Heart to Heart – Self Titled, LP :: This one was my first record that did well. But, I also was in a weird place in my life at that time too and was spending a lot of time hanging out at the studio with Heart to Heart and Kyle Black (producer/engineer) during this record’s process. The band, myself, and Kyle really put a ton of time and energy into this album as a leap of faith to make this thing work. I sold my car so that I could put it out, the band members were driving 4 hours each way to meet the studio time…I’m pretty sure Kyle spent way too much time on it too, and all of this was before social media was really a thing. I did all the PR myself on it, and used Facebook and Myspace to promote it.

We Still Dream – Something to Smile About, LP :: This was the next big record I put out after Heart to Heart. I had heard of WSD through HTH and worked my butt off to sign them. I basically took the money I made on HTH and invested it into the WSD record. The band is from Florida and I flew out there to meet them in person and spend a week touring in support of the record’s release. THIS ALBUM IS ABSOLUTELY AMAZING, and is still super relevant. Like State Champs before State Champs. Super catchy music with one of the best vocalists out there, Dustin Monk. I really bonded with these guys and the album still holds true. Though they just played two reunion shows, the band broke up way too soon and left a hole in the pop-punk community.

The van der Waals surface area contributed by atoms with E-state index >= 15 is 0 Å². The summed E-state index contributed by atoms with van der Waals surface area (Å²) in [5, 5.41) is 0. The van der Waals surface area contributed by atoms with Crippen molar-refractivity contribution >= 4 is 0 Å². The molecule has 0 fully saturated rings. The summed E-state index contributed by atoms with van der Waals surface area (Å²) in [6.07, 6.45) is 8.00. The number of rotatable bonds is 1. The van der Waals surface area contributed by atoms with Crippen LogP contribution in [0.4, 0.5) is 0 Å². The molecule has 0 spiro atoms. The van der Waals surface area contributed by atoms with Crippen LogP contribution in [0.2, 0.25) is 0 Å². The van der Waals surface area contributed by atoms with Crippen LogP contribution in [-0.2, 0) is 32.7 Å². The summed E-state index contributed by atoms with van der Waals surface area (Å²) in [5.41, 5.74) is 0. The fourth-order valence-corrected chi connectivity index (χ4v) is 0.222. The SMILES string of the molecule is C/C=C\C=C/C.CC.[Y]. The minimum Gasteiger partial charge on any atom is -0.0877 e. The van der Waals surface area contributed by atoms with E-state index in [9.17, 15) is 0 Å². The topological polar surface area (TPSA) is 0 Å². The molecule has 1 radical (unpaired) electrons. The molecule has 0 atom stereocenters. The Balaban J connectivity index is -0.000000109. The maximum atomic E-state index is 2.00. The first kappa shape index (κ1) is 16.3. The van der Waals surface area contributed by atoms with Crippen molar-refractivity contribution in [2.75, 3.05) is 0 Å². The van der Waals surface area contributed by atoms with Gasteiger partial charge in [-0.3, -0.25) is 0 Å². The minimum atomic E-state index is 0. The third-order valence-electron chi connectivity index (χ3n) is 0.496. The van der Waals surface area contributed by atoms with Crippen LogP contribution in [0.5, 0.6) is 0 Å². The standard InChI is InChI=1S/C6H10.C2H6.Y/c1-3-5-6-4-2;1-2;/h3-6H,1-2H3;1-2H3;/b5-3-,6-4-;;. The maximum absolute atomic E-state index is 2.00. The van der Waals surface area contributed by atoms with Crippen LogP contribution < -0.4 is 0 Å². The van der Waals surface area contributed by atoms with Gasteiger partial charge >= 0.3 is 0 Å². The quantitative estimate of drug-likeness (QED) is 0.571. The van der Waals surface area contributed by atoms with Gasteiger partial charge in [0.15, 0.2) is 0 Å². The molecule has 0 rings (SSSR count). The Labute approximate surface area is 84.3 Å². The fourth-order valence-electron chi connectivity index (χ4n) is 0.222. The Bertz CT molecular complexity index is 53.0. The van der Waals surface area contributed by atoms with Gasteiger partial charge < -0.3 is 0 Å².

Grayscale – What We’re Missing, LP :: This one falls in line with the previous two records as far as a deep connection with the members that we still have to this day. I had conflicting thoughts on whether or not to sign them at the time, but I followed my gut and went for it. Long story short, the record did really well for me, Fearless ended up picking them up because of the work the band and I did on the release, and the guys in Grayscale are truly the best band I have ever worked with thus far. They are just so down to earth, open to ideas and collaboration, and super responsive to working on their craft. They have taken all the advice from myself and others and really elevated their band on their own terms. I’m forever grateful that we got to work together and can remain friends.

Q: What are some things going on with bands on the label currently that you are excited about?